I think it’s important to start with the misconceptions about thought leadership, namely that you can't be one if you aren't one already. Another way to put it is: there’s a common perception that the status of "thought leader" is limited to those people that are already thought leaders in your industry. The reality is, they had to start somewhere as well.
They’re human. You’re human as well (unless there’s something you want to tell us). Have you ever thought that maybe you can be a human who shares your knowledge to help bring even more value to your industry? Yep, you sure can.
One ah-ha moment for me around this subject was when someone on the tweetchat mentioned differentiating between a brand ambassador and a thought leader (if that was you, please leave a comment!). While public personas can be sometimes be seen as selling themselves, that’s not always the case. That got me thinking about the definitions of -- and differences between -- the various words we use for "people who know their stuff." Let’s explore the different definitions of the different types of public figures in an industry:
What is a Brand Ambassador?
Although thought leadership could be part of a brand ambassador’s job, it doesn’t have to be. The person filling that role (with the exception of the external brand ambassador) puts the company’s priorities before the audience they serve.
What is an Influencer?
There’s also a subsection of micro-influencers that are below the radar, but are influencing buying behaviors of their market. They’re lesser known, but potentially even more influential in their micro-markets. Depending on the product or service they advocate for, it could be even more lucrative for companies on their radar.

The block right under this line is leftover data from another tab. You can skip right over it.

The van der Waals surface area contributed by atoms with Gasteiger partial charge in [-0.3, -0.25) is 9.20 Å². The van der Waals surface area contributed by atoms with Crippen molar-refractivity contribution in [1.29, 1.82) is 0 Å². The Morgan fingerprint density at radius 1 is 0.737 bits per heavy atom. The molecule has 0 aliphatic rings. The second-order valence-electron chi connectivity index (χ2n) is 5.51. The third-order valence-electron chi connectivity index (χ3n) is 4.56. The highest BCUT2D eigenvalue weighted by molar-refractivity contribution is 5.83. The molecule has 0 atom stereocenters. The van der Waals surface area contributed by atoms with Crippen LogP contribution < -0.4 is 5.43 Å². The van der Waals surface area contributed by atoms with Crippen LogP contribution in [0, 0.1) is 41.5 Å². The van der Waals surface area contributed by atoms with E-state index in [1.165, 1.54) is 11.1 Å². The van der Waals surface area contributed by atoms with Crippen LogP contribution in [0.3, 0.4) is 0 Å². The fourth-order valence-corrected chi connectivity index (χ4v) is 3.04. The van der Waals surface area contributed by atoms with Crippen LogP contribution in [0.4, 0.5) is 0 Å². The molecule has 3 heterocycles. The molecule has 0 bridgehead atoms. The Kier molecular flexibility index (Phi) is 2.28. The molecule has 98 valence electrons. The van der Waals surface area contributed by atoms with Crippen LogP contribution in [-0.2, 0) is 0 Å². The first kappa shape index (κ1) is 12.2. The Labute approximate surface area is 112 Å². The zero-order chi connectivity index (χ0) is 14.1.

It’s likely that your average influencer started out as a thought leader. The dividing line comes when influencers start recommending products, services, or methodologies based on their wider experience and have the potential to benefit from that personally. That benefit could come in the form of a job, free product, or increased clout.
What is an Employee Advocate?
What is a Thought Leader?
A company might hire a thought leader as a way to put that expertise under the umbrella of their company, but trying to turn them into brand ambassadors or influencers could actually undermine the influence and impact a thought leader can have on the business.
When cultivating employees into thought leaders, companies need to be brave and open. They need to offer a potential the thought leader the leeway to share data (even if it’s anonymized), have opinions, and share perspectives that may not 100% represent the company’s perspective. Edited or censored thought leaders turn into puppets for the company -- if they get that far. Many of them will quit or leave before that eventuality comes to pass.
The Big “Thought Leadership” Takeaway for Brands
If a company wants to genuinely benefit from thought leadership, they need to invest in a few key things:
Thought Leadership Program Resources
#CMWorld Recap - An overview of the chat we had last week highlighting the best answers from the community.
Content Matters Podcast episode - This talks about book writing as a physical manifestation of your thought leadership strategy with Andy Crestodina.
Fast Company Article - how companies can harness thought leadership. A favorite quote: “your company shouldn’t sell anything but ideas.”
#ContentChat Roundup - A tweetchat run by Erika Heald, Chief Content Marketing Officer for hire, walks through another perspective on what thought leadership is.
The Anatomy of a Thought Leader - a Marketing Land article that outlines what makes a thought leader… well, a thought leader. It has a marketing industry perspective and it’s a little older, but I think the principles hold up.
If you’re interested in cultivating thought leaders in your organization there are two fun things you can do: come see me at Content Marketing World 2018 this September. I’ll be talking about how to cultivate your employee’s expertise into thought leadership. Or if you’re interested in building your own thought leadership program, feel free to reach out! We’ve done it for other companies, and we can do it for you too.
I'm a veteran digital marketer whose career has grown up with the Internet.